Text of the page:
Mayor Rahm Emanuel declined Wednesday to throw his weight behind a controversial Northwest Side apartment complex that has drawn angry crowds of opponents to City Hall meetings.
The proposed Jefferson Park building would contain the kind of affordable housing for military veterans Emanuel has championed, and the mayor was asked about it after joining with aldermen and veterans to make a pre-Memorial Day announcement of a citywide drive to collect household items for vets.
Instead of saying directly whether he backs the development, Emanuel spoke about the need for a lengthy process to build community support for such projects.
He sought to draw a distinction between the way Ald. John Arena, 45th, has handled planning for the Jefferson Park building and the way his administration took input for a proposed library with subsidized housing above it being designed in the Northwest Side Independence Park neighborhood.
“That (library) process has been incredibly… collaborative,” Emanuel said. “And I would uphold the process as one where you hear people and they need to be heard. As much as (Arena) is offering his idea, residents who live in that area need to be heard.”
The library and Jefferson Park projects have some differences. The library is being embraced widely in an area that hasn’t had a local branch since the last one was damaged in a 2015 fire. The city is proposing including 44 affordable housing units for seniors on the floors above the library on a busy stretch of Elston Avenue in a part of the city that’s relatively integrated.
The seven-story apartment building at a busy Jefferson Park intersection, on the other hand, is set to include 80 units rented at below-market rate, with 20 of those set aside for people with Chicago Housing Authority vouchers. Veterans with vouchers would get preference.
Opponents of the plan have said it’s too big for the bungalow belt community and blasted Arena for not listening to their concerns. Backers of Arena’s plan have countered that the opponents are really worried minorities will move into the apartments.
The well-organized opposition to the Jefferson Park project could also be making Emanuel reluctant to wade into the controversy as he tries to strengthen his support in relatively conservative, largely white Far Northwest Side neighborhoods ahead of a possible 2019 re-election run. Many homeowners in that part of the city are already upset with him for various tax increases he’s pushed through, for dumping lots of retired city workers from the city health care program and for re-assigning police officers to more violent areas.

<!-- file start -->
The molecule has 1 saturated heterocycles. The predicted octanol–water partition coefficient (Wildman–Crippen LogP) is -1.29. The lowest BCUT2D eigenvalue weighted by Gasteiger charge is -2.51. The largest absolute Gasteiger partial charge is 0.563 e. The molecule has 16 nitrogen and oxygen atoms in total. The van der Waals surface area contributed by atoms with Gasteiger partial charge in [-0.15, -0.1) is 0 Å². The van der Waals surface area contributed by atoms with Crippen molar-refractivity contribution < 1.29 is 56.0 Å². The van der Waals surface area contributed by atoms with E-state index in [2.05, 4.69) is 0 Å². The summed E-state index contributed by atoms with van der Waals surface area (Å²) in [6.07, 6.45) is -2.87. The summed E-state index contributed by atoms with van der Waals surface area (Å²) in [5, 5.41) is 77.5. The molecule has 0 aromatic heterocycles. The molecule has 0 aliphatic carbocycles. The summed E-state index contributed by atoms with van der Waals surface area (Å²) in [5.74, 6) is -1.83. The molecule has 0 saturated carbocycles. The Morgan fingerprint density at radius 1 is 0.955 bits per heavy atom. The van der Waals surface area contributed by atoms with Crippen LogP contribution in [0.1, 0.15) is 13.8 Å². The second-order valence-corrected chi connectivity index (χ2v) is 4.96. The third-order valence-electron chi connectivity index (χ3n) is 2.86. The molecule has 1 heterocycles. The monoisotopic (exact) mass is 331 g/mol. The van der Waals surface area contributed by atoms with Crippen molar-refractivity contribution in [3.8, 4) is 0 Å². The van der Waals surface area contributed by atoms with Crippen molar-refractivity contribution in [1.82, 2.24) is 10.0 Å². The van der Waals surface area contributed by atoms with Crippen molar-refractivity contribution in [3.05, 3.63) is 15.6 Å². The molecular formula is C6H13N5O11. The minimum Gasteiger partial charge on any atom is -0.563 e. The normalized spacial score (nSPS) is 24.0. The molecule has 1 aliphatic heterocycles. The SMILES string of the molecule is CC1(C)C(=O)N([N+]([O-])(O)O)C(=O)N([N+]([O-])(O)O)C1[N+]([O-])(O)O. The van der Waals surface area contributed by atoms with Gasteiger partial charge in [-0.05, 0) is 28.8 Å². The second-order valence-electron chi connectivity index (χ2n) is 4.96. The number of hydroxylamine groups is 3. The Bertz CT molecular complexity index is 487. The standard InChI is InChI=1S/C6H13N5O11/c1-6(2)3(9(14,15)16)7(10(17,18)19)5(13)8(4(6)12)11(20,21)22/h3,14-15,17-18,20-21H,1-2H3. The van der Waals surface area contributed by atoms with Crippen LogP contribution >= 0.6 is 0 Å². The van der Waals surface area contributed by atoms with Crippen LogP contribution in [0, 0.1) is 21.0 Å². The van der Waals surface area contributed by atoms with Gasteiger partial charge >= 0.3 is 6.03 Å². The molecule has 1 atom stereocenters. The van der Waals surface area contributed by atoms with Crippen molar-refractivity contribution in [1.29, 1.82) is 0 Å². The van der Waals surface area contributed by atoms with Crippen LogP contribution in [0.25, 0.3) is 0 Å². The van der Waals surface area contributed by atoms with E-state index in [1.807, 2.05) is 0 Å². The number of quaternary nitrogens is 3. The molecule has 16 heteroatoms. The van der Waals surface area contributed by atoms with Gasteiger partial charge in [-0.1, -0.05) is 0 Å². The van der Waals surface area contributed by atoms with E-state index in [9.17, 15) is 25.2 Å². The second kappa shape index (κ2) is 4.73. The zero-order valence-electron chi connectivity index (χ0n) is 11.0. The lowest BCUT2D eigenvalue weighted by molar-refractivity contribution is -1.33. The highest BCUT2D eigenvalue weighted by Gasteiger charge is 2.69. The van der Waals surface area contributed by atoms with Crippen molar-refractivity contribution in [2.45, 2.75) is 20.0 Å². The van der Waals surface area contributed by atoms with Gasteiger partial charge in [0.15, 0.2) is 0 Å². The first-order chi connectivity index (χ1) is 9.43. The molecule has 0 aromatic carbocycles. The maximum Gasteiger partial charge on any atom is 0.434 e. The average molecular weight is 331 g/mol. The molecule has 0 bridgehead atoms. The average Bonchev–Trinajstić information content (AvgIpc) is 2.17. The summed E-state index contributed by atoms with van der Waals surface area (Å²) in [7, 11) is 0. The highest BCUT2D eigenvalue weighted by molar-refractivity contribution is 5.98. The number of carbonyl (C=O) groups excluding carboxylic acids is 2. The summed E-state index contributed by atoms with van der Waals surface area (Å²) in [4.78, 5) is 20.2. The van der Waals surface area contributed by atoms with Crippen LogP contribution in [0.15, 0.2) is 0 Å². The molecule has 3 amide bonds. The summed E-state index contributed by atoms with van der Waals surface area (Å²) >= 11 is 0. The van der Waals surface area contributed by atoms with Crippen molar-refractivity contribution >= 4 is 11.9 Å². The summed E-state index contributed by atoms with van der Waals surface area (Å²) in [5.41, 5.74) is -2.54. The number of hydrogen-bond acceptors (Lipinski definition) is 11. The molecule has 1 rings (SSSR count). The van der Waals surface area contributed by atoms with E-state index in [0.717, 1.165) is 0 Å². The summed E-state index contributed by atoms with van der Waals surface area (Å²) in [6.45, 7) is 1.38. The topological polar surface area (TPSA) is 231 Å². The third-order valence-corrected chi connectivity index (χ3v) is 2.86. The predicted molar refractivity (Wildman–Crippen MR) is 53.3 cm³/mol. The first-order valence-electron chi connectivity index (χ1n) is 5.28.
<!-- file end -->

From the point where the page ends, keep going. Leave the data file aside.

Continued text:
And Arena has been one of Emanuel’s loudest critics on the largely acquiescent City Council, giving the mayor another reason not to come to his aid.
In other City Council action Wednesday:
• Three aldermen whose wards straddle the trendy 606 trail proposed hitting area developers who don’t maintain affordable housing with very high fees. The measure was introduced by Aldermen Proco “Joe” Moreno, 1st; Roberto Maldonado, 26th; and Carlos Ramirez-Rosa, 35th.
“The essence of this ordinance, I would hope, is it would slow down the pace of gentrification, slow down the pace of demolishing and asking for permits to redevelop high-priced homes,” Maldonado said.
• Six black aldermen who are supporters of Mayor Rahm Emanuel held a news conference Wednesday to thank the mayor for hiring two African Americans to key administration posts.
Alds. Carrie Austin, 34th; Walter Burnett Jr., 27th; Derrick Curtis, 18th; Emma Mitts, 37th; Michelle Harris, 8th; and Michael Scott Jr., 24th, said they wanted to give the mayor credit for quickly dealing with recent revelations of racist emails at the Water Department by replacing the commissioner with Randy Conner, an African-American. And they said they appreciated Emanuel naming Samantha Fields to be Budget Director after Alexandra Holt announced she was leaving.
• The Council approved a more lenient set of rules for the potential location of gun ranges in the city in response to a federal appellate court decision that struck down previous regulations that only allowed them in isolated areas that covered 2 percent of the city. Those seeking to open ranges will have far more options in business, commercial and industrial areas — with input from potential neighbors taken into consideration.
• Emanuel proposed making $3 million available to police officers, firefighters and paramedics who buy homes in economically struggling areas of the city on the South and West sides. Under the program, the city provide $30,000 no-interest loans to public-safety personnel, with one tenth of that amount forgiven for each year they stayed on the job and in the home.
• Emanuel, in another effort to take political aim at the perceived anti-immigrant bias of President Donald Trump, proposed an ordinance that would ban the city from keeping registries of the city’s residents. City workers and officials also would not be allowed to help other agencies create such a list.